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      Endellion String Quartet in Cambridge

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      February 26, 2020

      Wednesday   7:30 PM

      11 West Road
      Cambridge, Cambridgeshire CB3 9DP

      • No Performers Listed
      Endellion String Quartet

      ‘To experience all of Beethoven’s sixteen quartets — collectively, surely, one of the peaks of human endeavour — is to take a wonderful opportunity both to enter into each of these extraordinarily individual universes, and also to hear them in the context of one another. This enables us to appreciate the family resemblances between them, which make them all unmistakably ‘Beethoven’ — reflecting his profound humanity, integrity, moral seriousness, humour, light-heartedness, love, forcefulness, energy and self-belief. It also highlights the myriad differences of character, mood, style and sound-world which make one marvel at the sheer range, fertility and freshness of Beethoven’s imagination.

      In arranging the programmes, the Quartet’s aim is to give each concert as much variety and balance as possible by choosing pieces of contrasting character, and from different periods.

      The six Op 18 quartets are extraordinary masterpieces and not just preludes to what was to follow. Writing them between the ages of 28 and 30, Beethoven had studied and absorbed the language and style of the great quartets of Haydn and Mozart, but the Op.18s are saturated with Beethoven’s own personality. At this time he was working and performing with colossal energy, was constantly in and out of love, and already sure of his own powers and their true value.

      The ‘Razumovsky’ quartets and Opp 74 and 95, written between the ages of 35 and 40 broke boundaries in scale and profundity, and in their demands on players and listeners alike. Opp 74 and 95 grope towards yet further innovations. In this period, Beethoven was struggling to come to terms with his growing deafness and the social isolation it was imposing on this wonderfully warm and gregarious man. His cry of pain in the ‘Heiligenstadt’ testament is heart-rending; yet no note of self-pity enters his music.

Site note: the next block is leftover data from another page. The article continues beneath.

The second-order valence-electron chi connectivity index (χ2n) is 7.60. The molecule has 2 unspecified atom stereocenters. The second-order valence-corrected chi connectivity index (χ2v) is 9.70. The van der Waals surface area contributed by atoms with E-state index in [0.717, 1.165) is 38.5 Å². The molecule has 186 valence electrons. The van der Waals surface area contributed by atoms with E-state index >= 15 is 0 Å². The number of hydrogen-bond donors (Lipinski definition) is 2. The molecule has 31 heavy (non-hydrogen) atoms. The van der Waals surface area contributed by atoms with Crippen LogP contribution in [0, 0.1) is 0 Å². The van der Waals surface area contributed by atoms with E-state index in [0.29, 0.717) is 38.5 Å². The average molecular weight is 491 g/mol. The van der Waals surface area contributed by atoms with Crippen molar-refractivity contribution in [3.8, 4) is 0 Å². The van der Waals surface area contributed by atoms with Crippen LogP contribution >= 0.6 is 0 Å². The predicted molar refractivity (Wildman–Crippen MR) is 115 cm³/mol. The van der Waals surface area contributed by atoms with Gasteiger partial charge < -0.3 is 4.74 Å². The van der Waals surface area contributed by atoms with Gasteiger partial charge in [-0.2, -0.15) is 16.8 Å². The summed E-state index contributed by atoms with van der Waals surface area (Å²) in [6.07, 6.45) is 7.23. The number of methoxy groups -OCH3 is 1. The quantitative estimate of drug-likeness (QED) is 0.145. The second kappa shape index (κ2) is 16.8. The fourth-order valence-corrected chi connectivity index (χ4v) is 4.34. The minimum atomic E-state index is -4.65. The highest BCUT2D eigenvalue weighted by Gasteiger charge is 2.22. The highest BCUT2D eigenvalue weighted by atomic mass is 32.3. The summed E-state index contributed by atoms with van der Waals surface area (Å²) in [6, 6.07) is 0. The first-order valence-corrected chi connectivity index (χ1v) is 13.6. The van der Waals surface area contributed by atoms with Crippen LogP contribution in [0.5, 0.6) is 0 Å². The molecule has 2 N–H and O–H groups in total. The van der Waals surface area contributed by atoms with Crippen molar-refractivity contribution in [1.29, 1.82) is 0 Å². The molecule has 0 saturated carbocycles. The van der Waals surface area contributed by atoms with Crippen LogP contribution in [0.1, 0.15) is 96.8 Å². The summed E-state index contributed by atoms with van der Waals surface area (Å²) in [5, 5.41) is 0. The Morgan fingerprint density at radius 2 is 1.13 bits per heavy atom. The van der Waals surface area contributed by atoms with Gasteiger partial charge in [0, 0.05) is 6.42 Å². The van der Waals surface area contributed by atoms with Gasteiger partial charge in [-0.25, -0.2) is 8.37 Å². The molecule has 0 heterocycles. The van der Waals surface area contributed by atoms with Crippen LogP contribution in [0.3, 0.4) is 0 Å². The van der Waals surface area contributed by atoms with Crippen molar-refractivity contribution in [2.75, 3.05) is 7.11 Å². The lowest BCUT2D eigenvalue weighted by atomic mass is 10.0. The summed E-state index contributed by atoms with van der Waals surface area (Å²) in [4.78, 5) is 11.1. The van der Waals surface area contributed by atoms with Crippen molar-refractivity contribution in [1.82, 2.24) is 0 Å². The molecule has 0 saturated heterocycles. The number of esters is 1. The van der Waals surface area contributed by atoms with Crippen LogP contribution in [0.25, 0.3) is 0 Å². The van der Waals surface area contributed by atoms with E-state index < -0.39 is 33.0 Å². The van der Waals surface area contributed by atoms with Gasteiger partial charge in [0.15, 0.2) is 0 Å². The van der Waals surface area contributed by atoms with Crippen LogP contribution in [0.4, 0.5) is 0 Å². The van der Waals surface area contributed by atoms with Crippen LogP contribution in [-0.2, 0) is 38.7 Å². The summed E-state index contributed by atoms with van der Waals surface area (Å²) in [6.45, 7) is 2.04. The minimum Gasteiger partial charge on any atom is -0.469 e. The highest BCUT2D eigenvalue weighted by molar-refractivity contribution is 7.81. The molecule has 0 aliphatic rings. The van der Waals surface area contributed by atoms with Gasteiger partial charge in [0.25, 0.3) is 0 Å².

Beethoven confided his most intimate thoughts to his ‘late’ quartets, written between the ages of 52 and 57 (the age at which he died). His imaginative powers — free of all conventions, practical restraints and compromises — seemed to deepen as his circumstances deteriorated. Ill health, loneliness, financial worries, the increasing rarity of performances of his works especially in a Vienna besotted with Rossini, the attempted suicide of his beloved nephew and ward, Karl — all these were the background to these late works of genius which so baffled Beethoven’s contemporaries, and about which he calmly explained they ‘were written for a later age.’

      ‘There’s always a feeling when listening to the Endellion Quartet that you’re listening to the Urtext method of quartet playing. Maybe 35 years of playing together has brought a uniformity of thought and instinct to them as a group that allows them to play as a single entity’ — Gramophone Magazine

      ‘The Endellion is a quartet of the first rank: precision, clarity of articulation, and beauty of sound characterize both the individual playing and the stimulating interplay of the four team-mates.’ — La Presse, Montreal

      ‘ … The Endellion’s warm sound and impeccable style … they function as an indivisible expressive unit, playing with that innate understanding of each other that only comes from a long experience of making music together … superb … real eloquence and passion … outstandingly done’ — Guardian

      'The Endellion is arguably the finest quartet in Britain, playing with poise, true intonation, excellent balance and a beautiful tone’ — New Grove Dictionary of Music and Musicians

      Cost: £28, £26 (65+), £14 (disabled), £6 (student and under 16s); half price (standard or 65+) available for restricted view seats

      Categories: Performing Arts

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